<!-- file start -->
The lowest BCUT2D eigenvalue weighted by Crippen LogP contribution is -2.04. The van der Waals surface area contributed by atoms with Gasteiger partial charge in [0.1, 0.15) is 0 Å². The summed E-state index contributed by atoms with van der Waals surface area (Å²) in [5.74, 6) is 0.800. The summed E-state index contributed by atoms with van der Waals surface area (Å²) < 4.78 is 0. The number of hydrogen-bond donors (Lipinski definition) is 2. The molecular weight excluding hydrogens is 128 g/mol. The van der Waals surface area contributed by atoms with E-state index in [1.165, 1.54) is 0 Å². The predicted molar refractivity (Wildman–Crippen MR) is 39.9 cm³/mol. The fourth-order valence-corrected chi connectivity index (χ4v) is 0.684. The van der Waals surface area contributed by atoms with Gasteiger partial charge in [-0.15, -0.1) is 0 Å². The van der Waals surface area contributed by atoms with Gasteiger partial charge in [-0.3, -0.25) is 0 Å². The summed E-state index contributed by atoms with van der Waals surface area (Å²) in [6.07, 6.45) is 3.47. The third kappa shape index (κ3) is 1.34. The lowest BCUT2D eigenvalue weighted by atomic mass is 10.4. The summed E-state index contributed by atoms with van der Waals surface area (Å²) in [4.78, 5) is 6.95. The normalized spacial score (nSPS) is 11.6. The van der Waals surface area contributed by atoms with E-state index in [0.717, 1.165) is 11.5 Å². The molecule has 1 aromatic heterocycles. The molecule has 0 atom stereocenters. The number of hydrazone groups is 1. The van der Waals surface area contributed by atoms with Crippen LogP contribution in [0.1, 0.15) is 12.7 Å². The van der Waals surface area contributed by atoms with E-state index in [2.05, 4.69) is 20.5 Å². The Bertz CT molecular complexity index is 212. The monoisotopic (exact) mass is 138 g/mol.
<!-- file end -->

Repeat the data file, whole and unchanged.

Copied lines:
The lowest BCUT2D eigenvalue weighted by Crippen LogP contribution is -2.04. The van der Waals surface area contributed by atoms with Gasteiger partial charge in [0.1, 0.15) is 0 Å². The summed E-state index contributed by atoms with van der Waals surface area (Å²) in [5.74, 6) is 0.800. The summed E-state index contributed by atoms with van der Waals surface area (Å²) < 4.78 is 0. The number of hydrogen-bond donors (Lipinski definition) is 2. The molecular weight excluding hydrogens is 128 g/mol. The van der Waals surface area contributed by atoms with E-state index in [1.165, 1.54) is 0 Å². The predicted molar refractivity (Wildman–Crippen MR) is 39.9 cm³/mol. The fourth-order valence-corrected chi connectivity index (χ4v) is 0.684. The van der Waals surface area contributed by atoms with Gasteiger partial charge in [-0.15, -0.1) is 0 Å². The van der Waals surface area contributed by atoms with Gasteiger partial charge in [-0.3, -0.25) is 0 Å². The summed E-state index contributed by atoms with van der Waals surface area (Å²) in [6.07, 6.45) is 3.47. The third kappa shape index (κ3) is 1.34. The lowest BCUT2D eigenvalue weighted by atomic mass is 10.4. The summed E-state index contributed by atoms with van der Waals surface area (Å²) in [4.78, 5) is 6.95. The normalized spacial score (nSPS) is 11.6. The van der Waals surface area contributed by atoms with E-state index in [0.717, 1.165) is 11.5 Å². The molecule has 1 aromatic heterocycles. The molecule has 0 atom stereocenters. The number of hydrazone groups is 1. The van der Waals surface area contributed by atoms with Crippen LogP contribution in [0.1, 0.15) is 12.7 Å². The van der Waals surface area contributed by atoms with E-state index in [2.05, 4.69) is 20.5 Å². The Bertz CT molecular complexity index is 212. The monoisotopic (exact) mass is 138 g/mol.